Surfrider Grand Strand chair Bruxanne Hein said the organization has enjoyed a 15-year working partnership with Native Sons.
“We are very excited to participate in this year’s SALT Games, raising awareness about offshore drilling and seismic testing, the problems with plastics, and using ocean-friendly gardens to help combat pollutants in our waters,” she said. “We will have educational activities for kids of all ages in the Surfrider area, as well as a half-pipe skateboard ramp for free skating. We’re also thrilled about the surf and skate contests happening in conjunction with the event. Proceeds donated to Surfrider Grand Strand from The Salt Games will help further education, outreach and projects of our all-volunteer nonprofit, serving the Grand Strand from Little River to Georgetown.”
This year, Diemer said The Salt Games will also help out the Surf Dreams Foundation.
“They are actually doing a ‘Take a Kid Surfing Day’ out on the beach on one of our schedules on Sunday.”
Surf Dreams helps to get surfboards and wetsuits into the hands of underprivileged kids who have an interest in surfing.
And The Salt Games also pays tribute to lifeguards, ultimately dubbing one participant the “King of the Beach.”
“It’s a fun thing to get the lifeguards involved,” she said. “They work out there all summer long – every day – making sure that our locals and tourists are safe. We wanted to do an event that exemplified a lot of the things and the strength that it takes to be a lifeguard, so we brought that on and made that the King of the Beach Lifeguard Competition. It’s really a sight to see.”
Phil Jackson, executive director of the Atlantic Surfing Federation [ASF] and founder of Surf Dreams Foundation, said that the Ron John’s Pro Am surfing event will feature the top amateur and professional surfers on the East Coast.
“The event will be held both days to determine a champion in each division,” he said, adding that there will be a push-in division for any child under 10 who needs assistance catching waves.
Jackson said he and ASF competition director Denny Green were beyond stoked when Native Sons asked them to come on board last year.
“Surfing is in our blood and we love to help out in any way,” he said.
He expects between 100 and 125 participants this year. Cash prizes will be awarded to the top four competitors in both men’s and women’s pro divisions. Trophies and prize bags will be given to the top four competitors in the amateur participants – and Jackson said folks from Surf Dreams Foundation will also be on the beach, providing free surf lessons to anybody who wants to try.
Wrestling event head and financial adviser Charlie Soto is a volunteer assistant wrestling coach with Socastee High School and an outfit called Tough Time Wrestling, which he said is a youth wrestling club affiliated with USA Wrestling, working out at Socastee High School and participating in meet-ups locally and out of town.
The wrestling event is called The Beach Brawl, something that Tough Time Wrestling has done as a standalone event in the past, but is now bringing it to The Salt Games. Soto said the approach is a bit different yet age-old.
“It is sand wrestling or beach wrestling,” he said. “It’s different than the style of wrestling than we compete at on the mat, but it’s kind of interesting because it is kind of a newer thing. But when you look back, they always say that wrestling is the world’s oldest and greatest sport – and it didn’t start off on a mat.”
Soto is optimistic about attendance now that they are plugged in for The Salt Games.
“We did this for two or three years,” he said. “We had a good time and it was a fun event, but this year I have had more exposure with The Salt Games,” he said.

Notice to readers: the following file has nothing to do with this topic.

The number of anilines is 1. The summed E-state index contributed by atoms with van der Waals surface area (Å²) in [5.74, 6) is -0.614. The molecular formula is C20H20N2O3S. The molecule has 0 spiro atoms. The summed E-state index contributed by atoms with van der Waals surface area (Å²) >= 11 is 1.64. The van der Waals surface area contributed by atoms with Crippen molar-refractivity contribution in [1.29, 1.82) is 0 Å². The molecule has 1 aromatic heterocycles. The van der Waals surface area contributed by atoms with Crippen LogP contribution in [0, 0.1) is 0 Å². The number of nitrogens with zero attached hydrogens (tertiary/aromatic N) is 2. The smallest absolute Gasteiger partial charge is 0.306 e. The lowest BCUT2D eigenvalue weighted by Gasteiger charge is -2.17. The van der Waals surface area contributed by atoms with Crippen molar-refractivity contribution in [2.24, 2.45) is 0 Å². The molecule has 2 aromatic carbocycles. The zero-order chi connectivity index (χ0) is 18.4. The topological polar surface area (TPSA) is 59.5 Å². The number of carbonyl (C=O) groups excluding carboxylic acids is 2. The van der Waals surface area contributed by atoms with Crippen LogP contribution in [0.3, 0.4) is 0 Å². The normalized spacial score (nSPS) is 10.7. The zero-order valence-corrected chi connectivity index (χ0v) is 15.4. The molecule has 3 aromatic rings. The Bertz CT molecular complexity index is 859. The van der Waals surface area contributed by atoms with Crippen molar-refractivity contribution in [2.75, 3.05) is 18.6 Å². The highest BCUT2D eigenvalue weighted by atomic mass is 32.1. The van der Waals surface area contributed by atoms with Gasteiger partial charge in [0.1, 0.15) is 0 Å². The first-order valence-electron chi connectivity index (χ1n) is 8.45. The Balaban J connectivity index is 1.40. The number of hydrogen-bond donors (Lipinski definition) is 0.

Paddleboard racing is being organized by Chad Mullis of Island Surf & Paddle. Mullis was the paddleboard instructor for the Carolina Panthers Cheerleaders last year. He is a certified instructor with the World Paddle Association.
The paddleboard racing events are open to all ages and three divisions – children, amateur [2K] and professional [4K].
“Paddleboarding is a great core workout and it gets you out there on the water,” he said. “It doesn’t matter if you are 12 or 60 – you can go out and have that tranquil time out on the water and just kind enjoy yourself.”
Awards will be given to winners – and each competitor gets a raffle ticket for a chance to win a $1,000 paddleboard from Island Surf & Paddle. Pro division paddle boarders compete for cash as well.
“We look forward to everyone bringing their families and enjoying the fun with us,” said Mullis. “We would love to grow the paddleboard community here in Myrtle Beach.”
Skateboarding comes into play at The Salt Games too, with contests every other hour from noon to 7 p.m. – taking place on Ocean Boulevard in front of the Myrtle Beach Zipline Adventures.
Event head Aaron Frobase of Pepper Geddings Recreation Center and skate leader for the City of Myrtle Beach said skating events are open to all ages at various times, with the less experienced skating earlier followed by more experienced skaters later each day.
And what of awards or prizes?
“Cash for the big kids, prizes for the groms [young, less experienced skaters], but most of it is just a fun day to hang out with the gang and skate something new,” he said.
Beach run and hotdogs
For those with winged feet, local chiropractor Jim Troxell has got you covered with the Moe Moons 5K Beach Bum Run.
“The race starts at the old Pavilion site [Ninth Avenue North] and runs to the end of the Boardwalk [First Avenue North], and then they run the beach under the 2nd Avenue Pier,” he said. “They turn around on the beach at Sixth Avenue North and run back under the pier and run back down the Boardwalk and finish at the Boardwalk at Moe Moons.”
Peaches Corner is the overall food sponsor for The Salt Games. It is also a Myrtle Beach icon, having been in the same location since 1937.
“We have a history that is deeply rooted in Myrtle Beach,” said general manager Briggs Dickerson, adding that most locals have either worked around or in Peaches Corner.
Dickerson has been interested in getting a hotdog eating competition going on the beach for quite some time, and The Salt Games became the perfect opportunity last year.
“Amellia [Diemer] said, ‘hey, why don’t you do a hotdog eating contest?’ I have always thought about trying to get one started,” he said.
“We give contestants five minutes to eat as many hotdogs [and buns] as possible. They are normal, which is roughly seven inches long,” he said.
Whoever prevails takes the $300 purse.
“We try to kind of focus a little bit on the fitness aspect, but [hotdogs] go hand-in-hand with the beach life,” said Diemer.
And she has high hopes for this installment of The Salt Games.
“It’s a family-friendly event, and we are very optimistic about this year.”